A joint degree program is one where two or more departments interweave their courses and course requirements to create a single degree program. Students are admitted into one program, take courses in each participating department, college or university, but only received one degree and diploma. These degree programs allow departments and/or campuses to take advantage of faculty talents.

Both dual and joint degree programs must have prior approval by the Graduate School. Students must apply and be accepted into graduate programs of each department participating in a specific dual or joint degree program. The list of approved dual and joint degrees can be found in the section “Graduate Degree Programs.”


Students wishing to take graduate courses for licensure or renewal of licensure or for personal enrichment must be fully admitted to a department to do so. Undeclared students may not register for teacher licensure classes. Endorsement is available at both the elementary and secondary levels in bilingual education, TESOL (Teaching of English as a Second Language), reading, and special education. Endorsement is also available in early childhood education at the elementary level. Contact for more information.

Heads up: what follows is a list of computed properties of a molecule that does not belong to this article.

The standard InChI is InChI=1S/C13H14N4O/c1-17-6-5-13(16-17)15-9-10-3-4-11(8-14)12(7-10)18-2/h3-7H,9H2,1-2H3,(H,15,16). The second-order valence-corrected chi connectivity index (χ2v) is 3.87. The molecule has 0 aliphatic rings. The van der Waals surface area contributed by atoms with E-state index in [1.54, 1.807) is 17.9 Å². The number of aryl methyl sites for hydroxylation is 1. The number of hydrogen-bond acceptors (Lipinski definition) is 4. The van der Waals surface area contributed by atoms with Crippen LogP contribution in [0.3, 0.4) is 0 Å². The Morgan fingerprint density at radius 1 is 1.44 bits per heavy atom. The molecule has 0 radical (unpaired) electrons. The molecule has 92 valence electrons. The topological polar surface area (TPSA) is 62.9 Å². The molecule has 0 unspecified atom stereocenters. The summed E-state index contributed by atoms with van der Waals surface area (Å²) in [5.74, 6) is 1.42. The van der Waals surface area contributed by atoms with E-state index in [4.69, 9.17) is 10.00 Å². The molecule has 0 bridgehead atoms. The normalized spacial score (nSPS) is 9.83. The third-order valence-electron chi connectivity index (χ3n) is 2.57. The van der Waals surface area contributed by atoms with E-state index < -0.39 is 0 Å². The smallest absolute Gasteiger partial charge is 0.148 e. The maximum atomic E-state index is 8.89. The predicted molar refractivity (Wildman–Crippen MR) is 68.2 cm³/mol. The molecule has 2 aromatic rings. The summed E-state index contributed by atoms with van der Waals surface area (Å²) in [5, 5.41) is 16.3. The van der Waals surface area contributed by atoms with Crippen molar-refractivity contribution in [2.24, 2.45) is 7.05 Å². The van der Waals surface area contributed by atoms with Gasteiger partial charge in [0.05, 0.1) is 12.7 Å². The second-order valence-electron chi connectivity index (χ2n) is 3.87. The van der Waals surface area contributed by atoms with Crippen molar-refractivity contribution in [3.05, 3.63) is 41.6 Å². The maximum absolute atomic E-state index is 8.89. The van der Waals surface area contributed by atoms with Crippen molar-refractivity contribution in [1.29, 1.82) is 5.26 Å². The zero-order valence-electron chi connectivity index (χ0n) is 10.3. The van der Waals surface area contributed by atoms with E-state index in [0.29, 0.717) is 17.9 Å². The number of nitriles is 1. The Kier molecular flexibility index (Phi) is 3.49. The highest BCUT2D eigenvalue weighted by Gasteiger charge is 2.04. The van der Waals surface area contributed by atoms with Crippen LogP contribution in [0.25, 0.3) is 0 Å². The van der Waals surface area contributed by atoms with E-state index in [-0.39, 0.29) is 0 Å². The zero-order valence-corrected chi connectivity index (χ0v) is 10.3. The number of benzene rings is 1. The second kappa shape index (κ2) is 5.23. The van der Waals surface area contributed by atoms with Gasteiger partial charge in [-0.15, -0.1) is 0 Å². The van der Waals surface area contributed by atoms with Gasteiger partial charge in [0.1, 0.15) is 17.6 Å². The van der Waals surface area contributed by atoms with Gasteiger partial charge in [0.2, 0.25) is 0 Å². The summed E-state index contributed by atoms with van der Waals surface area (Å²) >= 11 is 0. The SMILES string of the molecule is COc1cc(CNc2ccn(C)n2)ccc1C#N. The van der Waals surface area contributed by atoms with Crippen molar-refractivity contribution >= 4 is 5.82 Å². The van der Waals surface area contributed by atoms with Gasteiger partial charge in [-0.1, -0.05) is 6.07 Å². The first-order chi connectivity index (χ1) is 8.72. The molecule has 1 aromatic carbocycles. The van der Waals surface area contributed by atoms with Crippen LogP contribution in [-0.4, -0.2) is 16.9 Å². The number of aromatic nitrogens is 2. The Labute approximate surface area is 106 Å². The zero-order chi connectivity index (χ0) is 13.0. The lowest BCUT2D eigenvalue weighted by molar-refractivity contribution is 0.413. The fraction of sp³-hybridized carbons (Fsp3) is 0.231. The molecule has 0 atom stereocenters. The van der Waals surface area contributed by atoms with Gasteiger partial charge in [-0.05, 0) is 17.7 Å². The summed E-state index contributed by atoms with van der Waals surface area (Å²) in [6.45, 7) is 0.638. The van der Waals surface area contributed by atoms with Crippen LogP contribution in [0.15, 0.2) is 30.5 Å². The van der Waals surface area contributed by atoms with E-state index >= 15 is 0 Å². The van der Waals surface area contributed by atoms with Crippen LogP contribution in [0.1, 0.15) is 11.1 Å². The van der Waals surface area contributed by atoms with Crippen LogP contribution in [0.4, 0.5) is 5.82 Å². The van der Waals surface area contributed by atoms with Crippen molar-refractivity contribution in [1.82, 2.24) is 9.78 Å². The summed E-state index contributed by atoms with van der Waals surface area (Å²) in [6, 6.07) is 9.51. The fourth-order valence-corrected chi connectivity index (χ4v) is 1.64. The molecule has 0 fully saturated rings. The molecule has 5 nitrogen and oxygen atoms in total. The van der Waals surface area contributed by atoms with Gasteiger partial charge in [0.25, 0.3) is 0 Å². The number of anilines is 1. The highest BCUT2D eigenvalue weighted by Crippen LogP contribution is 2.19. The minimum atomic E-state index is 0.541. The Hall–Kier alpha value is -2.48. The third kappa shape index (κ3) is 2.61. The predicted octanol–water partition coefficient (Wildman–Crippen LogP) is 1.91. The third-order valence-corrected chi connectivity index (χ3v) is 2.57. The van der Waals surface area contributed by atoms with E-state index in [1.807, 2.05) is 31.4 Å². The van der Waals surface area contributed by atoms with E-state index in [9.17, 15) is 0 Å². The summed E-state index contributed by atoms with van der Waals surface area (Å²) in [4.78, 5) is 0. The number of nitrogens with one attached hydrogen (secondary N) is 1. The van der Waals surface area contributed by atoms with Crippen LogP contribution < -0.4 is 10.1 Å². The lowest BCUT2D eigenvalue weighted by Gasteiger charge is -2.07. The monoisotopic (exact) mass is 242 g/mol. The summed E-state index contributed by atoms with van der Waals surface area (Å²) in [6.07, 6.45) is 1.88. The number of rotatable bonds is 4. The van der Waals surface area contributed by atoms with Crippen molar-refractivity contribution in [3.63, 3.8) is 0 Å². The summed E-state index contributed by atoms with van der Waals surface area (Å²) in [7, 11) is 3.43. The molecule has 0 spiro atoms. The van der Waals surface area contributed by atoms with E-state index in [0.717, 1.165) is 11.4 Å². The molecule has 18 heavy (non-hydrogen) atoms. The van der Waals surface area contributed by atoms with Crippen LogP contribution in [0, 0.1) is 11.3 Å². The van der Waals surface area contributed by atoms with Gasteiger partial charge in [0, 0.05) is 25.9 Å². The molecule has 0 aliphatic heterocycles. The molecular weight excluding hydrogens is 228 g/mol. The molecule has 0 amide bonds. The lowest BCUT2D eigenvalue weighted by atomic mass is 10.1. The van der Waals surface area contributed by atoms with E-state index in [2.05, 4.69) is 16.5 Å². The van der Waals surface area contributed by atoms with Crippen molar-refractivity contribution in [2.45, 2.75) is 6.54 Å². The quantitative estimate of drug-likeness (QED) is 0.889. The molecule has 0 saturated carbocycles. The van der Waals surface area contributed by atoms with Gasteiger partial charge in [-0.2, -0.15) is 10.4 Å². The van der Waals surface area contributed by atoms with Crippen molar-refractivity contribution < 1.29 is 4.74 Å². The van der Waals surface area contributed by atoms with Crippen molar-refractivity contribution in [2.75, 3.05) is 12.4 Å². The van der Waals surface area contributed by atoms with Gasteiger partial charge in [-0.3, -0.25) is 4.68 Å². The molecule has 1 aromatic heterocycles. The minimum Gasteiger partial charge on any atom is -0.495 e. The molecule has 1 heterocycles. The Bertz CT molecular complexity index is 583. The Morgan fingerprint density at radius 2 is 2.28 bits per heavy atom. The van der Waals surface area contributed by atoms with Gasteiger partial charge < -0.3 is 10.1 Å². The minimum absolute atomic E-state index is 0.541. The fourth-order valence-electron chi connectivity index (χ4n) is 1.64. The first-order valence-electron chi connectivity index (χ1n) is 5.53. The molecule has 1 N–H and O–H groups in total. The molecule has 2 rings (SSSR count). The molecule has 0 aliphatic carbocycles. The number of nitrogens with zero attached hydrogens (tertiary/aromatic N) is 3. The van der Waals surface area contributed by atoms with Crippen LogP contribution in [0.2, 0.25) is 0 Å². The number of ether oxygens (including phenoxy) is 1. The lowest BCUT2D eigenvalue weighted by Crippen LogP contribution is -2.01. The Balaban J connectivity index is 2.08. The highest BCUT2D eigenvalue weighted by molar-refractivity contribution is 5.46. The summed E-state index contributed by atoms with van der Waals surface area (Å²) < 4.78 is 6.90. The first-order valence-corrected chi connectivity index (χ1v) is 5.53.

The degree of specialist in education is provided for experienced members of the education profession who have completed the master's degree (except the school psychology program, which requires the bachelor's degree) and have maintained a 3.3 grade-point average during pursuit of this degree or its equivalent. Primary emphasis is placed on the development of competencies needed for a professional specialization in a given field. Programs are available in curriculum and instruction and school psychology.

Students must complete the general application for the Graduate School. They should also check with the admitting department for specific departmental requirements.

Residency and Credit Requirements

The specialist in education degree requires a minimum of 30 semester credits beyond the master's degree, including research, intern experiences, and graduate courses. The student meets the campus residency requirement by completing a minimum of 24 credits from faculty of New Mexico State University.

The student must maintain a 3.0 average. No more than six semester credits of C level work are allowed in this program.

Program of Study